Fig. 1
Scenario for procedure of identifying key foods
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Table 1
Description of food groups
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A total of 1,575 foods were reported as consumed by the respondents of KNHANES 2013-2014.

Major contributors to the key nutrients

Table 2 shows the number of food items included within the various cut-off levels of the cumulative contribution for each nutrient (from 75% to 90% at 5% intervals). For example, of the 1,575 foods, 240 items contributed to 85% of energy intake. The number of foods contributing up to 85% of at least one nutrient intake was a total of 570. Similarly, 338 foods contributed to 90% of the energy intake and totally 709 items contributed to 90% of at least one nutrient intake.

Table 2
The number of food items included within each cumulative contribution level in terms of key nutrient
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Contributing to 85% of any key nutrient intake, 570 foods covered 91.9% (sodium) to 95.1% (retinol) of intake and an average of 93.4% of all key nutrient consumption (Table 3). At a higher level of cumulative contribution, more foods were considered to be major contributors, but the proportion of the nutrients contributed by the additional foods was smaller.

Table 3
The total percentage contribution of the foods to the key nutrient intake with the uncommonly consumed foods included or excluded
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Identification of key foods through selecting more major contributors

Table 3 also shows the change in contribution when the food consumed by only a small number of survey respondents was excluded. When we excluded the foods consumed by less than 1% of the respondents from the 85% cumulative contribution row of the table, the mean contribution to all the key nutrients decreased from 93.4% to 76.3%. After excluding the foods consumed by less than 2% of the respondents, the mean contribution further decreased to 61.0%. Exclusion of these uncommonly consumed foods resulted in a considerable loss of cumulative contribution to the nutrient intake. For this reason, we did not exclude the foods consumed by small number of respondents.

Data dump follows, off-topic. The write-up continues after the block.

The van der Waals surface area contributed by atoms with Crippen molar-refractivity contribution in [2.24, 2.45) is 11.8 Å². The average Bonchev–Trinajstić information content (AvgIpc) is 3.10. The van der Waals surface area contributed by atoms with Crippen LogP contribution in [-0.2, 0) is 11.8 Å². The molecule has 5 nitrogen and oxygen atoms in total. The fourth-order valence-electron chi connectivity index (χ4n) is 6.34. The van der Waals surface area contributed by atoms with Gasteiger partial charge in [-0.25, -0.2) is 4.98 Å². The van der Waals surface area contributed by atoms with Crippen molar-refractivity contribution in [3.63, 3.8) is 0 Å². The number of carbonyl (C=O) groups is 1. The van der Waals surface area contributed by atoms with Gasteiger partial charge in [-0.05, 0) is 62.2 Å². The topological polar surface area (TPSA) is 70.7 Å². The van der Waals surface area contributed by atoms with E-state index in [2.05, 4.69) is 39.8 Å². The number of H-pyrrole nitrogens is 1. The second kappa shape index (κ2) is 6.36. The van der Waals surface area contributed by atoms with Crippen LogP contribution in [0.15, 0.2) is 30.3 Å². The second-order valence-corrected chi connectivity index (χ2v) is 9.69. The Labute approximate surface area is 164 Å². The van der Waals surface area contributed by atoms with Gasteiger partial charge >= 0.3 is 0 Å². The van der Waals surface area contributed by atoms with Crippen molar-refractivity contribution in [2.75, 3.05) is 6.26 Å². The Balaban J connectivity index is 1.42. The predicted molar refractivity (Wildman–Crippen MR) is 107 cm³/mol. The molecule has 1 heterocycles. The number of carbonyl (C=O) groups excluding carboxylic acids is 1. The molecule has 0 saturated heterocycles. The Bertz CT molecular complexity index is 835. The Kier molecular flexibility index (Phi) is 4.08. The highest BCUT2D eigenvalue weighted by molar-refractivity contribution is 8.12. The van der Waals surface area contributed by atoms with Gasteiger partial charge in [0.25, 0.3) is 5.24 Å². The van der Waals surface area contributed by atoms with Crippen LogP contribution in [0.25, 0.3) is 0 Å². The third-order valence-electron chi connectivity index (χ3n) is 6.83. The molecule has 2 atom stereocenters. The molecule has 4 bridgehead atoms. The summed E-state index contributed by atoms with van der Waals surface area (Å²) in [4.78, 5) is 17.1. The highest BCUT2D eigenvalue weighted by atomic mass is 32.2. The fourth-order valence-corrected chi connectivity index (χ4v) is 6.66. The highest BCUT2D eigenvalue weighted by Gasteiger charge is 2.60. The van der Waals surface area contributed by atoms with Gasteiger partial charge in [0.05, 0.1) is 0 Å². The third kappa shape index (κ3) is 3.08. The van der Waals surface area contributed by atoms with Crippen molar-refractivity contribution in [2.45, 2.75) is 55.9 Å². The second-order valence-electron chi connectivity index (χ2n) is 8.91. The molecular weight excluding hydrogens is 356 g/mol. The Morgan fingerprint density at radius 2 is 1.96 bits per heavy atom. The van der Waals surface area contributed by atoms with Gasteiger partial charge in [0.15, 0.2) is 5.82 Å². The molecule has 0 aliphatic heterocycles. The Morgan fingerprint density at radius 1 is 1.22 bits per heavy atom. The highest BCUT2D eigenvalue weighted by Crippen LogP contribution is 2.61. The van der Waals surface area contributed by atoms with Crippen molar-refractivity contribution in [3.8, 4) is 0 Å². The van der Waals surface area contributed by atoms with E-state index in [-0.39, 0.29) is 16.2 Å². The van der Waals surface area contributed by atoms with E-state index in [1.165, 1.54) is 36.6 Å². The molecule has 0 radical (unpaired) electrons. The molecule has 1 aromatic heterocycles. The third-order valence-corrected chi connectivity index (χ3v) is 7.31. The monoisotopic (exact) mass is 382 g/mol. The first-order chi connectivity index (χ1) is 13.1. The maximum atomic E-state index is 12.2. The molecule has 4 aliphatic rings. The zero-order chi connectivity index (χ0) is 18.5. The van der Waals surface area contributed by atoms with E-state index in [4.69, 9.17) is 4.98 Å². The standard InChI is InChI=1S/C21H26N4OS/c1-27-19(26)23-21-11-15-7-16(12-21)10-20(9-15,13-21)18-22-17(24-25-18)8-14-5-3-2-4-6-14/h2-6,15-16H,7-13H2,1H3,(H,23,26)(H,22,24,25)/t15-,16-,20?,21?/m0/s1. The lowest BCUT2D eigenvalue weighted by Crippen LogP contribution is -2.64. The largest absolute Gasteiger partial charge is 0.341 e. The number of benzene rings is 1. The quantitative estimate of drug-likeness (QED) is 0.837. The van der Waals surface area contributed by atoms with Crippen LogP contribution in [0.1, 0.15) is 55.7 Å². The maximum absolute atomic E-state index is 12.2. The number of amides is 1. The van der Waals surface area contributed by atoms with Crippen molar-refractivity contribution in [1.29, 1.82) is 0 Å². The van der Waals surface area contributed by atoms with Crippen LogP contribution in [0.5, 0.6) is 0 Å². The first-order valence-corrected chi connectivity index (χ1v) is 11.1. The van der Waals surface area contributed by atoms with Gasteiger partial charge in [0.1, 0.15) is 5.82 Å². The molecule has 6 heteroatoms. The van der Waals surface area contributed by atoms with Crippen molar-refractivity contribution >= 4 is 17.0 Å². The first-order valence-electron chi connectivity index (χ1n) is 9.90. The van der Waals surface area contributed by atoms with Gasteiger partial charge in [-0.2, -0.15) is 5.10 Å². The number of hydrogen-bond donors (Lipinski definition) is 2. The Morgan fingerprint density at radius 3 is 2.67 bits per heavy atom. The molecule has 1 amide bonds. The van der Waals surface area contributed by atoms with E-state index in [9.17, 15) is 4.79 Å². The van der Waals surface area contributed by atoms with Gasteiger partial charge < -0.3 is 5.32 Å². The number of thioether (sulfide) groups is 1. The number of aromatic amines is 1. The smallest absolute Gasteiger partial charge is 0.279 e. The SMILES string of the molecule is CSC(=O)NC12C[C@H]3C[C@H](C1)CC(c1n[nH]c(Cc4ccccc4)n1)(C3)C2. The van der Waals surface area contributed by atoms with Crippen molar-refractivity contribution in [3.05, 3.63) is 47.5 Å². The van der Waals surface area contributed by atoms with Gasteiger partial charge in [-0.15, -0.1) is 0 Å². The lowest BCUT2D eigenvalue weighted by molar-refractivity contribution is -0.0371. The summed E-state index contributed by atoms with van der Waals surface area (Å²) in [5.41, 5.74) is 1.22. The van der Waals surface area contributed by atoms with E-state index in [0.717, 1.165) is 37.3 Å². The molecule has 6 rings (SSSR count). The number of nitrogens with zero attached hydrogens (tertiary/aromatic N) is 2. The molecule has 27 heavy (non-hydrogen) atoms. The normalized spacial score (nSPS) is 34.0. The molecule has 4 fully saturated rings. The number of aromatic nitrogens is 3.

The number of chosen foods and their contribution to key nutrients ranked by the total nutrient scores of each food are shown in Table 4. Among the 570 foods that contributed to 85% of at least one nutrient, the numbers of items above the 90, 85, 80, and 75 percentiles of the total nutrient score were 513, 485, 456, and 428, respectively. Over 90% of the average nutrient intake was supplied by the 456 foods with contribution scores above the 80 percentile. Therefore, we identified these 456 foods as the key foods in the Korean diet. The list of 456 key food items and each total nutrient score is shown in the Supplementary table. Table 5 shows contribution of top 5 key items to each nutrient and their total nutrient scores. “Cooked rice with whole grains”, chosen as the top key food, was not a major contributor to some vitamins, however, it contributed considerably to most nutrients and its total nutrient score was 8,752.688.

Table 4
The number of key foods and their percentage contribution to key nutrients according to the ranking of the total nutrient score of each food
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Table 5
Contribution of top 5 key foods to each nutrient intake and total nutrition score
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Additionally, we presented the numbers of the selected key foods by group and their contribution to each key nutrient in Table 6. A substantial part of most key nutrient intake came in the form of multi-ingredient foods. For example, the cooked rice group, with 41 various items (including white rice, multigrain rice, bibimbap, and gimbap), was the top contributor to 8 key nutrients: energy, carbohydrate, protein, phosphorus, potassium, iron, vitamin B1, and niacin. Furthermore, the contributions of the cooked rice group to the remaining 10 nutrients were also in the top 10 among the dish groups. The grilled dish group, including grilled pork belly (samgyeopsal-gui), contributed to fat, vitamin A, and vitamin B2 intakes. Although consumption of the single-ingredient food groups contributed relatively little to the key nutrient intake, the fruit group was the top contributor to the dietary fiber and vitamin C intakes. The dairy foods and frozen desserts group substantially contributed to the dietary calcium and retinol intakes.

Table 6
Numbers of selected key foods by food group and their percentage contribution to each key nutrient
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Using the 24-h recall data from KNHANES 2013–2014, we identified 456 food items as key foods in the Korean diet. These items were selected out of the major food contributors according to their relative importance with regard to their total nutrient score. Among the 1,575 foods reported to be consumed by the survey respondents, the 456 selected key foods contributed to an average of 90.9% of the key nutrient intake.